Posts Beside The Rhymney Railway

Here are some old posts (I’m guessing they were railway fence posts from back in the day) standing beside the Taff Trail as it runs along the route of the former Rhymney Railway. As you can see, this particular stretch is long, straight, and very green, with not a lot to see.

The Two Taff Trails Merge

Not far from the start of Penrhos Cutting, the other Taff Trail route (which runs along the old Barry Railway line that used to go over Walnut Tree Viaduct) joins the Rhymney Railway route. I’m planning on covering the other Taff Trail route at a later date.

Bathed In Sunlight

When you get to Penrhos Cutting, the trail goes under this bridge. I’ll talk about the bridge more in the next photo.

What you’re seeing isn’t rain. It was a very dry, very sunny day, and when I angled my Nikon D300s up towards the sun, these strange streaks of purple light appeared on the image. I think it looks better as black and white, but if anyone really wants me to, I’ll upload the colour original for you to see for yourself.

Bridge At Penrhos Cutting

A little saner than my last shot, here’s the bridge at Penrhos Cutting that the Taff Trail goes under before its climb up Nantgarw Hill. It doesn’t take a lot to imagine local boys standing up on the bridge, waiting to be engulfed as a steam train huffs and puffs its way up the valley from Walnut Tree Junction. Maybe the driver blew the train’s whistle for them as his train passed by.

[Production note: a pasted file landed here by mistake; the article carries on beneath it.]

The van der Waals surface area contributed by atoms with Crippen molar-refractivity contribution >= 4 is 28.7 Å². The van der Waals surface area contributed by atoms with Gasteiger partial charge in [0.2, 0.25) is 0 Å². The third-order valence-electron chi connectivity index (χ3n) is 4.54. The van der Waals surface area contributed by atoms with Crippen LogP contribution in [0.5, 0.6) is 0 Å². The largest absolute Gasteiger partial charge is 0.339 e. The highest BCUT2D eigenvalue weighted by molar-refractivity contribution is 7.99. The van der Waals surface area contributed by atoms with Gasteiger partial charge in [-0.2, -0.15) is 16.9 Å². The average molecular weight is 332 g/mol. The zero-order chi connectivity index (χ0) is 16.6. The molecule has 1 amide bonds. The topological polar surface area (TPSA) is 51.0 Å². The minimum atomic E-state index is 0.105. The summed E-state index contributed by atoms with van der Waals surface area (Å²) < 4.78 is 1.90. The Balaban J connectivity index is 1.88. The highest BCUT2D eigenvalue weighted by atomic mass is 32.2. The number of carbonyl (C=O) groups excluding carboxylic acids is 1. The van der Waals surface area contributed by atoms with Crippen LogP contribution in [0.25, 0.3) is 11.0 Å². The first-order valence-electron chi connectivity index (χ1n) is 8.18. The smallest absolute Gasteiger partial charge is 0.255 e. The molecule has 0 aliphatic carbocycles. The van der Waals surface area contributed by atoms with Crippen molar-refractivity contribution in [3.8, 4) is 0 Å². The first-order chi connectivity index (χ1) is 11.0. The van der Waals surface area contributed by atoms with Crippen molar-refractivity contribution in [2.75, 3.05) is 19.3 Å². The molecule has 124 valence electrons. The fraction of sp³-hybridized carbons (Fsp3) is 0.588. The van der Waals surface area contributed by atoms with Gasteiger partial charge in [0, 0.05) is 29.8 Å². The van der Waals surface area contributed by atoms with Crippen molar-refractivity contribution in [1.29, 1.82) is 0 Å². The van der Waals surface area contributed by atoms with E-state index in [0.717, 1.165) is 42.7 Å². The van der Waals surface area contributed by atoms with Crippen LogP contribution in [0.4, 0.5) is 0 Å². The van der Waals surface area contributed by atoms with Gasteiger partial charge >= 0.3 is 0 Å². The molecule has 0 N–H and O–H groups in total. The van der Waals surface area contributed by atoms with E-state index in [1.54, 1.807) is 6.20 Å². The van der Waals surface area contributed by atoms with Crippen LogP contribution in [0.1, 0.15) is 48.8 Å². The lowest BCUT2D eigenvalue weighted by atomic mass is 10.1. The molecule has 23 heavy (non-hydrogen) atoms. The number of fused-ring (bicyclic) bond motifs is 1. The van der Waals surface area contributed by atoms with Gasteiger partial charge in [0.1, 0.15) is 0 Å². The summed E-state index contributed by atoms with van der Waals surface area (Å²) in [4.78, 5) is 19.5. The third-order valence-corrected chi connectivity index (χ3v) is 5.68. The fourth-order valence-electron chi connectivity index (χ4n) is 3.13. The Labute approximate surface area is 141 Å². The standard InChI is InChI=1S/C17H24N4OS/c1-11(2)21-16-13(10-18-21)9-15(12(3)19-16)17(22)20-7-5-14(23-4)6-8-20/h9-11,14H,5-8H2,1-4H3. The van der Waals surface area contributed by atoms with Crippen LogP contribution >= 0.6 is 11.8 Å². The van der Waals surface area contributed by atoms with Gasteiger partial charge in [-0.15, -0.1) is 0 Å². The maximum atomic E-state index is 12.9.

It’s a romanticism that our modern railways, with their sealed carriages and grumbling motors, simply can’t compete with. Who knows … when oil finally starts to run out, maybe we’ll all be forced back to a second age of steam?

Two Miles To Caerffili

At the foot of Penrhos Cutting, the intrepid explorer has a choice. He can continue along the Taff Trail (cycle route 8) to Nantgarw and on to Pontypridd, or he can continue to follow the old Rhymney Railway line up Nantgarw Hill and into Penrhos Cutting.

Entrance To Penrhos Cutting

If you leave the Taff Trail and decide to continue to follow the Rhymney Railway route up Nantgarw Hill instead, this takes you into Penrhos Cutting and on to Caerphilly. At the far end of the cutting (approx 2 miles) stands Penrhos Junction, which I’ll cover at a later date.

Copyright (c) Stuart Herbert. blog | twitter: (photography) (all) | facebook: (Merthyr Road project) (all).

If you’re reading this in the RSS feed, my original blog post also includes a Google map showing where this photo was taken. Unfortunately I haven’t managed to get the map to appear yet in the RSS feed, so for now you’ll have to click through to my blog if you want to see the map. Sorry.